Almost two years ago, I reviewed the $200 Nokia 5.3, which was promised two years of Android OS upgrades and three years of security updates. How has HMD Global, the company that licenses the Nokia brand, fared? Only just Android 12 was used on that device, which is a one-year-old version of Google’s operating system.
That’s a big delay, but at least that the budget phone will get another six months of security updates before its support officially ends. Unfortunately, things have taken a turn for the worse. Now I have a new $270 Nokia G400 5G, which will only get two years of security updates and no commitment to Android OS upgrades. It might get Android 13, but who’s to say, since HMD isn’t making any promises? This feels like a drastic change of attitude from a company that prided itself on delivering quick updates and lengthy software support back in 2016.
Today, most of the Android phone makers offer a software commitment policy so that you have a clear picture of how long the device will be supported. The $250 Samsung Galaxy A13 5G, for example, will get two OS upgrades as well four years of security updates. That’s amazing, and it means you can hold on to the device without worrying about it turning into a buggy, unprotected mess after two years. It allows you to hold on to your device that much longer when everything else is running on an app, reducing the need to spend on another phone. It’s hard to recommend a smartphone in 2022 when you don’t know if it will get the latest version of its operating system.
The sad thing is that the Nokia G400 is a decent phone. It looks dull and dreary, comes in dull gray, and doesn’t look like a “Nokia” phone at all. But the 6.58-inch LCD screen is sharp, colorful, and has a 120-Hz screen refresh rate, so it feels smooth and responsive when you interact with it.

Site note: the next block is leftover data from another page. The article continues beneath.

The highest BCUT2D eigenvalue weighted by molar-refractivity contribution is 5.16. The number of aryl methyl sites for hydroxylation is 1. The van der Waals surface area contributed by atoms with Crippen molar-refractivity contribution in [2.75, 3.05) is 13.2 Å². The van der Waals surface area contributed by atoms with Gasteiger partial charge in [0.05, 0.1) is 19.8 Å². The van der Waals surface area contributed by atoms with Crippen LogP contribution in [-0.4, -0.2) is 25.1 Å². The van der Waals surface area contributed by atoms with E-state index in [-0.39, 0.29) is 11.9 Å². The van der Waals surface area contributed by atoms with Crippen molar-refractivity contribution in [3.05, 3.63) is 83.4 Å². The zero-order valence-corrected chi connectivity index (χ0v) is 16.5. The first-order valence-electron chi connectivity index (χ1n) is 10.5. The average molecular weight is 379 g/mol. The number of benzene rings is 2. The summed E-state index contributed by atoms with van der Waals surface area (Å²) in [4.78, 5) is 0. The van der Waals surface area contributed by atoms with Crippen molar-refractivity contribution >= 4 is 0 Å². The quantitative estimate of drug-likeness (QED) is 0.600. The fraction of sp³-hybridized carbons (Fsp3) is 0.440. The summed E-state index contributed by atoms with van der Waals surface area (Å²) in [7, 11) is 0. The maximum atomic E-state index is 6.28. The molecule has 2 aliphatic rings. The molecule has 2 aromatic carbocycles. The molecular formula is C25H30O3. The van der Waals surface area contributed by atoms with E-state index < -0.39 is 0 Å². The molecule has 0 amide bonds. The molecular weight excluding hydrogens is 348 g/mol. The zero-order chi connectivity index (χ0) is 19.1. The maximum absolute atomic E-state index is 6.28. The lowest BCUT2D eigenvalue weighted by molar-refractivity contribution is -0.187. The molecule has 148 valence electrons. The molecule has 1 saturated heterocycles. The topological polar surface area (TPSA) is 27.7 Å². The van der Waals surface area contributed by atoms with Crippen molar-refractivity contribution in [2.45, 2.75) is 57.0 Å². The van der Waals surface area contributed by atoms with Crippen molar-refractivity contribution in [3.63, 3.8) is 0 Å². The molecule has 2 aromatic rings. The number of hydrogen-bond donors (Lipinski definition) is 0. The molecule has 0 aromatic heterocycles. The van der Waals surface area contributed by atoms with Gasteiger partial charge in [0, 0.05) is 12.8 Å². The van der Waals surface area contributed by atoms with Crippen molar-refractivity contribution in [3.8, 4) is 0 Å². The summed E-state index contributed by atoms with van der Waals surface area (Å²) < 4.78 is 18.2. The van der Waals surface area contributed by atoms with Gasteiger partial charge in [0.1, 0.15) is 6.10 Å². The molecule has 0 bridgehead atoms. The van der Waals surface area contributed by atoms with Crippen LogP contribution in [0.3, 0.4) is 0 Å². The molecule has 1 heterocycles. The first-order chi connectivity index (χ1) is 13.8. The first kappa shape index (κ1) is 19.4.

The performance is good. The Qualcomm Snapdragon 480+ chipset inside reliably runs all the apps you could want, although you’ll have to wait here and there for things to load. (It’s limited by 4 GB of RAM.) But over the course of two weeks, I was able to use it just fine to answer emails and text messages, browse Reddit and Twitter, make phone calls, and even play casual games like Alto’s Odyssey. The software is stock Android 12, which is great, so you get very little bloatware (any of it is removable), and the interface looks slick.
The 5,000-mAh battery cell gave me a day and a half of average use, and you get all the features you’d want in any phone in 2022, like sub-6 5G connectivity on all major US carriers (yes, including Verizon , many devices Nokia’s unlocked phones that traditionally weren’t compatible with them), a headphone jack, a fingerprint sensor, and a microSD card slot to expand up to 64 GB of internal storage. I’ve used the NFC sensor to tap and pay on the subway here in New York City, and you even get a charger in the box.